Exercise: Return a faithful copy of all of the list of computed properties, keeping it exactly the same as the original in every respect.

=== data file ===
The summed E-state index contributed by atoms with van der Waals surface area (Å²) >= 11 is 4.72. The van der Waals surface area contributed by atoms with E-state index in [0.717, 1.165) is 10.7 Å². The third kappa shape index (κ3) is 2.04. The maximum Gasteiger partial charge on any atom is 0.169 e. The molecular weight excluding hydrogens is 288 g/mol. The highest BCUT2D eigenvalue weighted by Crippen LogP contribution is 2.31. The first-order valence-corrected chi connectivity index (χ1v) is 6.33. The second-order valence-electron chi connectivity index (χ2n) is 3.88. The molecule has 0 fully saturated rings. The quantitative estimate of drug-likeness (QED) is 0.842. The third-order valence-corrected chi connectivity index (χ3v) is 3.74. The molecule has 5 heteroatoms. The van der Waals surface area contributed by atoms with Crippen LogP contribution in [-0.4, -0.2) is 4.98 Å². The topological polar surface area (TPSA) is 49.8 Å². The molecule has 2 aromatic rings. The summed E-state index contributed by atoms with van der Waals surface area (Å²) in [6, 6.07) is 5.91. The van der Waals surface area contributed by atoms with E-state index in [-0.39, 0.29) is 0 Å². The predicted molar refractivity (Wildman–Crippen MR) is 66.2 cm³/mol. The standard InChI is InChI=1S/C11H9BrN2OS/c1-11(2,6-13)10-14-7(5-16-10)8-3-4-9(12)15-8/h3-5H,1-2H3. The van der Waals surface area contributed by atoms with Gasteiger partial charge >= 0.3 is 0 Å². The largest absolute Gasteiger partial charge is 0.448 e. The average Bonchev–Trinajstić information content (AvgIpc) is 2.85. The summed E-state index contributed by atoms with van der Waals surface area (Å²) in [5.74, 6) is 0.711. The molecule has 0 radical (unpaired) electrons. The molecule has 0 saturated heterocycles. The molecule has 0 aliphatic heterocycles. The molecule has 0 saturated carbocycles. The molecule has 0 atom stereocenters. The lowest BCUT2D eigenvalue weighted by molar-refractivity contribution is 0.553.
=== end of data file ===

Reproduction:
The summed E-state index contributed by atoms with van der Waals surface area (Å²) >= 11 is 4.72. The van der Waals surface area contributed by atoms with E-state index in [0.717, 1.165) is 10.7 Å². The third kappa shape index (κ3) is 2.04. The maximum Gasteiger partial charge on any atom is 0.169 e. The molecular weight excluding hydrogens is 288 g/mol. The highest BCUT2D eigenvalue weighted by Crippen LogP contribution is 2.31. The first-order valence-corrected chi connectivity index (χ1v) is 6.33. The second-order valence-electron chi connectivity index (χ2n) is 3.88. The molecule has 0 fully saturated rings. The quantitative estimate of drug-likeness (QED) is 0.842. The third-order valence-corrected chi connectivity index (χ3v) is 3.74. The molecule has 5 heteroatoms. The van der Waals surface area contributed by atoms with Crippen LogP contribution in [-0.4, -0.2) is 4.98 Å². The topological polar surface area (TPSA) is 49.8 Å². The molecule has 2 aromatic rings. The summed E-state index contributed by atoms with van der Waals surface area (Å²) in [6, 6.07) is 5.91. The van der Waals surface area contributed by atoms with E-state index in [-0.39, 0.29) is 0 Å². The predicted molar refractivity (Wildman–Crippen MR) is 66.2 cm³/mol. The standard InChI is InChI=1S/C11H9BrN2OS/c1-11(2,6-13)10-14-7(5-16-10)8-3-4-9(12)15-8/h3-5H,1-2H3. The van der Waals surface area contributed by atoms with Gasteiger partial charge >= 0.3 is 0 Å². The largest absolute Gasteiger partial charge is 0.448 e. The average Bonchev–Trinajstić information content (AvgIpc) is 2.85. The summed E-state index contributed by atoms with van der Waals surface area (Å²) in [5.74, 6) is 0.711. The molecule has 0 radical (unpaired) electrons. The molecule has 0 saturated heterocycles. The molecule has 0 aliphatic heterocycles. The molecule has 0 saturated carbocycles. The molecule has 0 atom stereocenters. The lowest BCUT2D eigenvalue weighted by molar-refractivity contribution is 0.553.